Cruise Ship Sinking

Cruise Ship Sinking
MV Clipper Adventurer Grounding August 27, 2010

Adventure Travel MV Clipper Grounding Canadian Arctic Northwest Passage with 129 passengers and 69 crew

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MV Clipper Adventurer Grounding August 27, 2010

Adventure Travel MV Clipper Grounding Canadian Arctic Northwest Passage with 129 passengers and 69 crew

The MV Clipper Adventurer, owned by Mississauga (Toronto) Ontario, Canada cruise company Adventure Travel. was sailing with a precious cargo of 198 souls including 129 passengers aged 15 to 90 and 69 crew members when she grounded sailing at 13.5 knots in ten feet of water on a charted shallow draught area, 55 nautical miles east of Kugluktuk in Nunavut, Canada, on Coronation Rock in Coronation Strait within the Coronation Gulf.

Coronation Gulf lies between Victoria Island and mainland Nunavut in Canada. To the northwest it connects with Dolphin and Union Strait and thence the Arctic Ocean; to the northeast it connects with Dease Strait and thence Queen Maud Gulf. To the southeast lies Bathurst Inlet.

The town of Kugluktuk, population 1,400, received the cruise ship victims in distress shortly after midnight on August 29. The group of passengers landed at Kugluktuk, where they awaited a charter plane. The town has a 5500′ gravel air strip that is used to connect Kugluktuk with rest of the world.

Around 1100 hours passengers began on their way to Edmonton, Alberta where each would begin their trip home to tell their tale of being stranded in the icy Arctic waters after a refloat of the cruise ship was unsuccessful.

The small village had their work cut out for them when the first victims arrived around 0130 hours in the morning. The community, a fishing village, was nearly empty as everyone had put to sea to begin their day of fishing.

The Coppermine Inn , located at 4 Amagok Street, which also has the village's only restaurant, answered the Canadian Coast Guard's call for assistance and managed the evacuation reception. The Inn is located near the harbor, where many fishing boats dock. The Enokhok Inn located at 2 Saddleback Street, also pitched in with blankets and pillows.

People were arriving in groups of ten on a barge, landed at the shoreline lit only by the light of vehicles, then were shuttled by bus to the community center where the town had managed to assemble some pillows and blankets.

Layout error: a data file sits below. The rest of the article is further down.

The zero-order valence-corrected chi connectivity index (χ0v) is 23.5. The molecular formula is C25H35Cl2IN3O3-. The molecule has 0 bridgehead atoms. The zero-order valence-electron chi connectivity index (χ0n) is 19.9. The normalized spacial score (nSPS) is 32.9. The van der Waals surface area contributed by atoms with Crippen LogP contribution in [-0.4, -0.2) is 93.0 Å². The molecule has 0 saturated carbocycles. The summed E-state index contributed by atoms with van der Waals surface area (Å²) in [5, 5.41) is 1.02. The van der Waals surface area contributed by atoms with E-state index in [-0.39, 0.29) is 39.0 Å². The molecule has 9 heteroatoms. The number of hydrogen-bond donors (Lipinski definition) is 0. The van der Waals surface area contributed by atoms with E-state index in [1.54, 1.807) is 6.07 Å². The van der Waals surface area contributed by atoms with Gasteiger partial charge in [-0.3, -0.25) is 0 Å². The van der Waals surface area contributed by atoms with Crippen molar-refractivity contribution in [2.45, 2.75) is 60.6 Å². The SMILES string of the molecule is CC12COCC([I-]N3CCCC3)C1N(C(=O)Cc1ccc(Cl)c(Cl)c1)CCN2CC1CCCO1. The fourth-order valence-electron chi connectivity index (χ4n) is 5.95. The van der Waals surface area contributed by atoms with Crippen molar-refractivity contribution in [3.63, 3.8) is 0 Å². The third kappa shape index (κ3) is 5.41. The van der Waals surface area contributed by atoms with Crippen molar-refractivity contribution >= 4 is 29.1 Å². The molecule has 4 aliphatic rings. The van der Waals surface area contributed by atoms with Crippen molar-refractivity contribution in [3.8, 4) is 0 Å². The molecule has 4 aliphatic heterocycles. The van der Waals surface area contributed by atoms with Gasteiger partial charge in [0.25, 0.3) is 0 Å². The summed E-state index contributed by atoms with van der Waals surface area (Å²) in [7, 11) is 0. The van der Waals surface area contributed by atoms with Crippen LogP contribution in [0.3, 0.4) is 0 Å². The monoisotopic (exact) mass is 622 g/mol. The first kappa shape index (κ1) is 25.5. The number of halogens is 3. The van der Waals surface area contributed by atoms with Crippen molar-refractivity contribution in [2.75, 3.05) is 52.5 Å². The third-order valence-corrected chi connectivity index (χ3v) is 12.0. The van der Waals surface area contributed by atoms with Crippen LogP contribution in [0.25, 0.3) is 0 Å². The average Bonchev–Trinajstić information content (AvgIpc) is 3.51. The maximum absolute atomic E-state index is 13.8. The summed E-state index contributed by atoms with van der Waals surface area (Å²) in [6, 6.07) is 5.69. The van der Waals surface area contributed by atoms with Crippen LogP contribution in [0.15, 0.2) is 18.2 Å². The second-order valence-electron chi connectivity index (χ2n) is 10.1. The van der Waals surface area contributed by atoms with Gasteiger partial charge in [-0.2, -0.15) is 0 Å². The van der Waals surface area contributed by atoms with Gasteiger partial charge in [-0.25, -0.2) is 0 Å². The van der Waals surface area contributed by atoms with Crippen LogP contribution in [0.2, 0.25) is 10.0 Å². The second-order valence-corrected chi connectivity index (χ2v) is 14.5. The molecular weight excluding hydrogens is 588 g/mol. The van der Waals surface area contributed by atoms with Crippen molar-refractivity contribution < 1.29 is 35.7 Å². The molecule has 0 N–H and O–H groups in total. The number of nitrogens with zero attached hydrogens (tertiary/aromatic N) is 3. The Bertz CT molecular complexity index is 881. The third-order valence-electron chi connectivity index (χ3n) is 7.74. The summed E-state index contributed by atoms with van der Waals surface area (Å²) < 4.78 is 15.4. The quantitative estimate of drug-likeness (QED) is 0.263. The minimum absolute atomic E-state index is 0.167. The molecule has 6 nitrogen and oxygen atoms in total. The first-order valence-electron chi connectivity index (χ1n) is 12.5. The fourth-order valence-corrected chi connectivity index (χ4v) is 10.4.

The bonus in this small Arctic village is the entire town is blanketed with wireless Internet, making it easy for tech savvy travelers to keep in touch with loved-ones back home.

On September 1, 2010, a second grounding took place. Somebody was not babysitting the fuel tanker MV Nanny's helm, when she ran aground in Nunavut, loaded with 2,378,000 gallons of diesel fuel near the community of Gjoa Haven a village on the Beaufort Sea in western Nunavut.

The Nanny is owned by Coastal Shipping Limited, a subsidiary of Newfoundland-based Woodward’s Oil. The company provides fuel supplies to Labrador coastal communities and Nunavut. The Nanny was bringing winter oil to the community.

Both owners of the two ships claimed their groundings were the result of "uncharted rocks", a claim that is untrue. The truth is the area they grounded in were not updated on the ship's navigation, a sloppy move by both companies.

The Arctic and Antarctic are both rapidly changing environments. The water depth is constantly changing and this requires constant updating by the companies who sail those waters. It is the cost of doing business, safely.

Both companies are currently working on salvage plans to deal with the dilemma they find themselves facing. Clipper Adventurer has numerous areas of the ship that have flooded, ensuring if an attempt is made to pull the vessel off the sea bottom, she is likely to flood even more, list even more severely and ultimately be stuck in the Arctic for some time to come while her fuel is pumped out in an attempt to limit the damage to the environment.

While the Nanny has a bonafide reason for sailing the Arctic, bringing in emergency supplies, the frivolous voyage of the Clipper Adventurer can not be justified.

There is one other newsworthy event that took place in the Northwest Passage this month, Officials with the Canadian Coast Guard confirmed that the Octopus filed plans to attempt the Northwest Passage at the beginning of the month. The $100 million, ice-strengthened, mega yacht Octopus is owned by Microsoft co-founder Paul Allen.

Residents of Pond Inlet at the northern tip of Baffin Island say that they can't remember the last time a yacht cruised by. The risky trip is not something most large private, pleasure vessels owners are willing to tempt fate with.

Residents say that nobody from the Octopus came into the village for the five days the ship sat anchored off the coast, the town not receiving a single Canadian penny from those aboard before the ship left on Labor Day. Maybe Allen was checking on the wireless signal of the village. Though, perhaps he was downloading new navigational charts after hearing about the Clipper Adventurer and the Nanny groundings.

Other Recent Cruise Ship Groundings

  • MS Amsterdam Loses Anchor - Thursday, May 20, 2010
  • Ocean Nova - Tuesday, February 17, 2009
  • MV Ushuaia - Thursday, December 4, 2008
  • Spirit of Glacier Bay - Monday, July 7, 2008
  • MV Princess Of Star - Saturday, June 21, 2008

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  • Cruise Tourism in Polar Regions: Promoting Environmental and Social Sustainability
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